Experts predict the future of at-home diagnostics at CES 2023

How quickly do we want to know if we've health issues? The present and future of at-home testing and diagnostics.
Paul Ratner
Covid test
Covid test kit at home.

Pixabay 

In a process that’s been greatly accelerated by the pandemic, people want to be able to manage their own health and expect medical information faster.

Being able to accurately monitor key health indicators or diagnose an ailment quickly, while in the privacy and comfort of your home could be revolutionary, leading to increased prevention and early treatment.

At Consumer Electronics Show - CES 2023, a conversation on “The Future of At-Home Testing and Diagnosis” addressed this very topic. 

The discussion was led by Cara Santa Maria, a science communicator, who hosts the Talk Nerdy Podcast. The panelists included Dr. Mary Rodgers, a Principal Scientist with Abbott Diagnostics. Introduced as the “Chief Virus Hunter,” she manages the Global Surveillance Program for Abbott. 

The other speakers were Dr. Bruce McCabe, a global futurist who embeds with different laboratories around the world to better understand the innovations that will be shaping our future, and Dr. Andrea Bonior, a clinical psychologist on Georgetown faculty, who spoke from the mental health perspective.

The current state of diagnostics

Dr. Rodgers pointed out that the COVID pandemic has changed our relationship with at-home testing in dramatic ways. Rapid Covid tests have become an unfortunate necessity, with consumers now looking to have tools available to be able to gauge the status of their health without having to go to the doctor. 

Dr. Bonior agreed that the pandemic was a game-changer in people’s attitudes towards diagnostic testing, especially due to the quick Covid tests.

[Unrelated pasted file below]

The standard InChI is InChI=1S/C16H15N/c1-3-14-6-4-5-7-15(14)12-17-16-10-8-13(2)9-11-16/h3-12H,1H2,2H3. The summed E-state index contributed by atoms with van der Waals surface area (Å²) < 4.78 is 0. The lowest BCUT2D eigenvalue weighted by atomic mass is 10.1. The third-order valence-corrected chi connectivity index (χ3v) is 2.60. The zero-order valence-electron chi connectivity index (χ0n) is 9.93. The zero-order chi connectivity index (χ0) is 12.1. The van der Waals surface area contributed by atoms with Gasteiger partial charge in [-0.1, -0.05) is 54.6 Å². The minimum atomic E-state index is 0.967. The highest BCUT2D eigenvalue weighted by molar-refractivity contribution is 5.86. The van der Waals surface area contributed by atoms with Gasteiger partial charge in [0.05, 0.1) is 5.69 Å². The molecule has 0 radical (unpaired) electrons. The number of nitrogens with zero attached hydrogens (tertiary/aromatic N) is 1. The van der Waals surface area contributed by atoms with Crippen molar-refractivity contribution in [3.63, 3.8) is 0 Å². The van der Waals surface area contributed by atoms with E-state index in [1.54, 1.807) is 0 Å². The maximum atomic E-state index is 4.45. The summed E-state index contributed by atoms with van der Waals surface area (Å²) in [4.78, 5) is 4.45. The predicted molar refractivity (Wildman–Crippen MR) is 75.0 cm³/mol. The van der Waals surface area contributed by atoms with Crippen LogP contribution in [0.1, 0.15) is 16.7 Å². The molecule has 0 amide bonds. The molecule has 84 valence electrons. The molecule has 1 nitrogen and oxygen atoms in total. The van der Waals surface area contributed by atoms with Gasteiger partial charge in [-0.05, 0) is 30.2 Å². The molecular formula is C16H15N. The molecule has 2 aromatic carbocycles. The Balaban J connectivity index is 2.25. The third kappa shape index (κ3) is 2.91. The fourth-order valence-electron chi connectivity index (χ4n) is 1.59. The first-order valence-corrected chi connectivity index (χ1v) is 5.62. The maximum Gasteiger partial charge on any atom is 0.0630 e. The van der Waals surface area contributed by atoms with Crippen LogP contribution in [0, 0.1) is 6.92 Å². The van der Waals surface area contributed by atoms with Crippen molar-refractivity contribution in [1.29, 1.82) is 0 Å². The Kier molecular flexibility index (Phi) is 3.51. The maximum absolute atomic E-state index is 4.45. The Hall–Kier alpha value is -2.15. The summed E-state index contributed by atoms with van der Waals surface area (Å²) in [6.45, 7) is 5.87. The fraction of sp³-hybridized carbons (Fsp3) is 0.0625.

“People now have the expectation that this information is available in their homes. That they can test and gain insight right away in the privacy of their homes in order to be empowered to make the decisions that they need to make to keep their families safe and to keep themselves safe and to know how to act in the community to keep their neighbors safe.” 

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She believes that consumers are now ready to be able to test for any number of new illnesses at home — from infectious diseases to chronic illnesses. And scientists are working on meeting that demand. From a psychological perspective, explained Bonior, the quickness of at-home tests also provides an answer to anxiety-breeding uncertainty, empowering people through information. 

The future of testing 

Bruce McCabe shared that he believes diagnostics is one of the most exciting areas of health care right now. He’s particularly bullish on CRISPR-based diagnostics as well as more sensitive, customizable tests that would look at four or five conditions at a time. He also pointed to AI as “intensely exciting,” predicting that current diagnostic chatbots will be improved by a factor of a thousand, being able to precisely analyze your answers to its questions. These AI healthcare “co-pilots” would be aided by all your medical records, all your conversations, learning from all healthcare manuals, and “asking you questions to fill in its own gaps.” 

He also highlighted “unobtrusive diagnostics” as a very promising area. It would be very noninvasive, just a part of our home, gathering information through thermal cameras, Wi-Fi, or even just from the voices it hears.

Dr. McCabe believes artificial intelligence, utilizing machine learning, that is listening to the changes in the patterns of our speech would be able to diagnose neurodegenerative diseases, for example, and a range of others. 

The promise of at-home diagnostics 

Bruce McCabe thinks the proliferation of at-home diagnostic tests connected people even more stronger to the healthcare system, prompting them to seek help sooner. 

Bonior added that at-home tests also helped marginalized or fearful people who wouldn’t normally test for certain conditions as they’d be afraid to go to the doctor. At-home testing provides a comfort level that allows them to monitor their health better.

Dr. Rogers concluded by saying the future of at-home testing is bright as it brings the promise that “instead of going to healthcare, healthcare can come to you.”